HumanInsight Virtual cardiac fitness training in pediatric heart transplant patients: A pilot study
Pediatr Transplant. 2022 Oct 26:e14419. doi: 10.1111/petr.14419. Online ahead of print.
BACKGROUND: Cardiac fitness training in pediatric heart transplant recipients can improve functional capacity. Widespread implementation has been limited mostly due to logistical constraints, specifically related to travel. The aim of this study was to implement and assess a virtual cardiac fitness program for pediatric heart transplant patients.
METHODS: Participants were between the age of 10 and 20 years old. All subjects completed an initial 6MWT, strength/flexibility assessment, and QOL assessment with the PROMIS measurement. Participants then underwent a 16-week intervention with exercise sessions twice weekly for 30 min with a trained exercise physiologist over a virtual platform. At the end of the intervention period, participants repeated a 6MWT, strength/flexibility assessment, and PROMIS measurement. Throughout the study, patients wore a FitBit accelerometer to monitor daily activity levels.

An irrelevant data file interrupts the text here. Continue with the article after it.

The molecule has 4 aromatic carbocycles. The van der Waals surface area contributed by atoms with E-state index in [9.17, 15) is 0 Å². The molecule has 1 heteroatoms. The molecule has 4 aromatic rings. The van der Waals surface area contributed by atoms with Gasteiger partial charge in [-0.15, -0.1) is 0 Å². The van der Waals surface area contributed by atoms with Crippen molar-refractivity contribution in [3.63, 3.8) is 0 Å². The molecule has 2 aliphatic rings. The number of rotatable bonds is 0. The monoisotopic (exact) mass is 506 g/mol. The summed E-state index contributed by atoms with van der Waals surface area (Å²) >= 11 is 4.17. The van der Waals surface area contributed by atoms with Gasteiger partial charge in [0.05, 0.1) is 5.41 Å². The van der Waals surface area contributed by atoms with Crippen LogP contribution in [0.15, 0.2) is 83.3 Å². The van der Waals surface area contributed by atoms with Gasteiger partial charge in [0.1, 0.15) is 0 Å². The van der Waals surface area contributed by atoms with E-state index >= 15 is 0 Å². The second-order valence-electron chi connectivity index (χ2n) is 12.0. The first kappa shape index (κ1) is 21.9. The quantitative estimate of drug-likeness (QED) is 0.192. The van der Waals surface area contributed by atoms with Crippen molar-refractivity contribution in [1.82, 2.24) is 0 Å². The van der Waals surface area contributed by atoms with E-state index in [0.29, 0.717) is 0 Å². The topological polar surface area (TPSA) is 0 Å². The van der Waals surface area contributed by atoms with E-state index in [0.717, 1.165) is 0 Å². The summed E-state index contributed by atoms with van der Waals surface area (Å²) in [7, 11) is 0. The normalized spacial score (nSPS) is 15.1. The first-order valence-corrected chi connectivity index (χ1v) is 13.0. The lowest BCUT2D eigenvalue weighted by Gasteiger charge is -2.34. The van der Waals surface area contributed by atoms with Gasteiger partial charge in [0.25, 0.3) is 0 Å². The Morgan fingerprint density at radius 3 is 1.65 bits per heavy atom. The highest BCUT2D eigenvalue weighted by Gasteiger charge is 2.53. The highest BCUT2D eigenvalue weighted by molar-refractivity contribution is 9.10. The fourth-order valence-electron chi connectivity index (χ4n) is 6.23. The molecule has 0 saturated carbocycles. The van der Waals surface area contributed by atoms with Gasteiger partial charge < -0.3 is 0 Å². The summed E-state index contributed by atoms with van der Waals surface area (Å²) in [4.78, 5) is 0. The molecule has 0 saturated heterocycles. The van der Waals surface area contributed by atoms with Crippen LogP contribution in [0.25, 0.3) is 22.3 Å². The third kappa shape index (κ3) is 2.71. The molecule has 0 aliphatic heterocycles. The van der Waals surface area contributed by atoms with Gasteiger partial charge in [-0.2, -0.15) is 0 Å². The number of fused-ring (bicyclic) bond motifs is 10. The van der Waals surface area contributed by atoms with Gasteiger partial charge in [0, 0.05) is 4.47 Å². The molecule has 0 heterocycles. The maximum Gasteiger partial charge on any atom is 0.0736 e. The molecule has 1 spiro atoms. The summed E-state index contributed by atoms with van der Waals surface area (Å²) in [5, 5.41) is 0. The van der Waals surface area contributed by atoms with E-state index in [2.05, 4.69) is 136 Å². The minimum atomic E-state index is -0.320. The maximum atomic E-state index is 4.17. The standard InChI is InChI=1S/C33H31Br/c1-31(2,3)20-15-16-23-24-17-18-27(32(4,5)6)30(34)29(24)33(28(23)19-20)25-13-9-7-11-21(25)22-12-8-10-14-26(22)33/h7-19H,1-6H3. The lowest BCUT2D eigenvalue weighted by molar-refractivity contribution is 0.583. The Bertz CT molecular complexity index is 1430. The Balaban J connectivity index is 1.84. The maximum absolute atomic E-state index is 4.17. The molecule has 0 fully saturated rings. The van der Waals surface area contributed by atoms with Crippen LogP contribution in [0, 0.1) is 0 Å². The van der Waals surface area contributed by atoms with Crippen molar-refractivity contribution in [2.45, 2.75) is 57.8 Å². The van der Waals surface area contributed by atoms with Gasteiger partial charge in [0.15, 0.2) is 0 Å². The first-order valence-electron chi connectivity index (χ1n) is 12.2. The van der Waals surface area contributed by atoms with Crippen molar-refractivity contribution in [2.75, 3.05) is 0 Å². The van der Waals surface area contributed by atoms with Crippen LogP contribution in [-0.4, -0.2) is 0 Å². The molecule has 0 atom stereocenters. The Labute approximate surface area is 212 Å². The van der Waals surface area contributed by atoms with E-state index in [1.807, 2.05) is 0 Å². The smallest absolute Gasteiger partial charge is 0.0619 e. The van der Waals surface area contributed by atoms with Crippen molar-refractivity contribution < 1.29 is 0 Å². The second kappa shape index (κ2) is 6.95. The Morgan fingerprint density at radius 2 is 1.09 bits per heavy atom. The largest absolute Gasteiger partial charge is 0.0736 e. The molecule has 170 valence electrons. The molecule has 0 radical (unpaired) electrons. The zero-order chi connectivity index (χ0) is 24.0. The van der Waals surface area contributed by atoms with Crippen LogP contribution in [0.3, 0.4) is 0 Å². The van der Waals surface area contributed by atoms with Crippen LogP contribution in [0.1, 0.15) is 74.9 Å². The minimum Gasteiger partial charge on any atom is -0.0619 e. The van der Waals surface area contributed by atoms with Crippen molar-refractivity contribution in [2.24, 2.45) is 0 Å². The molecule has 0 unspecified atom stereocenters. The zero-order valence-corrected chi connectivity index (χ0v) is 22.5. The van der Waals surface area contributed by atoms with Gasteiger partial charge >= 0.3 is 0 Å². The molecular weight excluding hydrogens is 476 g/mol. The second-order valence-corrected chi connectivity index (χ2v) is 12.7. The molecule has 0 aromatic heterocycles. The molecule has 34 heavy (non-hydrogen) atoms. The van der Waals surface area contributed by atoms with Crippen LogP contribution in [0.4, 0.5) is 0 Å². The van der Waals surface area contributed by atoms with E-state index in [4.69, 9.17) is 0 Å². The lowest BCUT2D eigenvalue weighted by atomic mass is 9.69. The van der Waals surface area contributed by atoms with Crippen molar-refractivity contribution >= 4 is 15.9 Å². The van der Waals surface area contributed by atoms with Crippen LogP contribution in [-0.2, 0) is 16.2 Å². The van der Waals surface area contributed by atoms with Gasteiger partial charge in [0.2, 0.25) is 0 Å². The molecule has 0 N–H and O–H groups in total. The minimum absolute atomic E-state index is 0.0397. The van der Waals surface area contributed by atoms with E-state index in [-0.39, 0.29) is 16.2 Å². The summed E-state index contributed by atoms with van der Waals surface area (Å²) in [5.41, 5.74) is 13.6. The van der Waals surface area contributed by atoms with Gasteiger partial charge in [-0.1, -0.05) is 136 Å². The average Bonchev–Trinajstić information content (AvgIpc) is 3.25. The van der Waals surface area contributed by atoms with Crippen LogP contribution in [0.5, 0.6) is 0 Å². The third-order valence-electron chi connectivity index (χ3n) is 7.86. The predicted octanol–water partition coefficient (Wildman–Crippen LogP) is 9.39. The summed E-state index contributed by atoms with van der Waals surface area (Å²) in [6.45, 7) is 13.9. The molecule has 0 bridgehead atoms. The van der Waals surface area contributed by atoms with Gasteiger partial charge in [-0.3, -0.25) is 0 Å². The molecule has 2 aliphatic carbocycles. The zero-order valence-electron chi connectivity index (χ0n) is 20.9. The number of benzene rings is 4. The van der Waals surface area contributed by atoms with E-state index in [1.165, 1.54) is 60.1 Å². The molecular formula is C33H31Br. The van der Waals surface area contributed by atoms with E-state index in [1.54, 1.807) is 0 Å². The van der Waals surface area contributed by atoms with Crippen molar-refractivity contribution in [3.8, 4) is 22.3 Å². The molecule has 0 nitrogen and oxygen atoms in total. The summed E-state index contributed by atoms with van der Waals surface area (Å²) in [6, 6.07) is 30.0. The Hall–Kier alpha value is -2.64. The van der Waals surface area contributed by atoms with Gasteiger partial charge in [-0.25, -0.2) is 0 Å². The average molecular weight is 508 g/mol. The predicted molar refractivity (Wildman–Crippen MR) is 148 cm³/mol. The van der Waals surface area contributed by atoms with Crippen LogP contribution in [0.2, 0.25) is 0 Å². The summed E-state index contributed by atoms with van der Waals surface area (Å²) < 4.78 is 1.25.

RESULTS: Thirteen individuals were enrolled. Mean age was 15.4 years (SD =3.4) with a mean post-transplant period of 9.7 years (SD = 4.3). Session attendance was 83%. Post-intervention measurements showed improvements in 6MWT (median, +21 m, p = .02), push-up repetitions (median, +5 rep, p = .0005), wall-sit duration (median, +10 s, p = .001), plank duration (median, +9 s, p = .03), sit-up repetitions (median, +7 rep, p = .002), and sit and reach distance (median, +5 cm, p = .04). PROMIS measurement showed significant improvements in self-reported fatigue (Δz-score, -7.7, p = .008) and sleep impairment (Δz-score, -5.9, p = .002). Average daily step count increased 1464 steps per day per patient (p = .008).
CONCLUSION: We have demonstrated the successful implementation of a virtual cardiac fitness with excellent adherence and improvement in physical fitness and QOL metrics.
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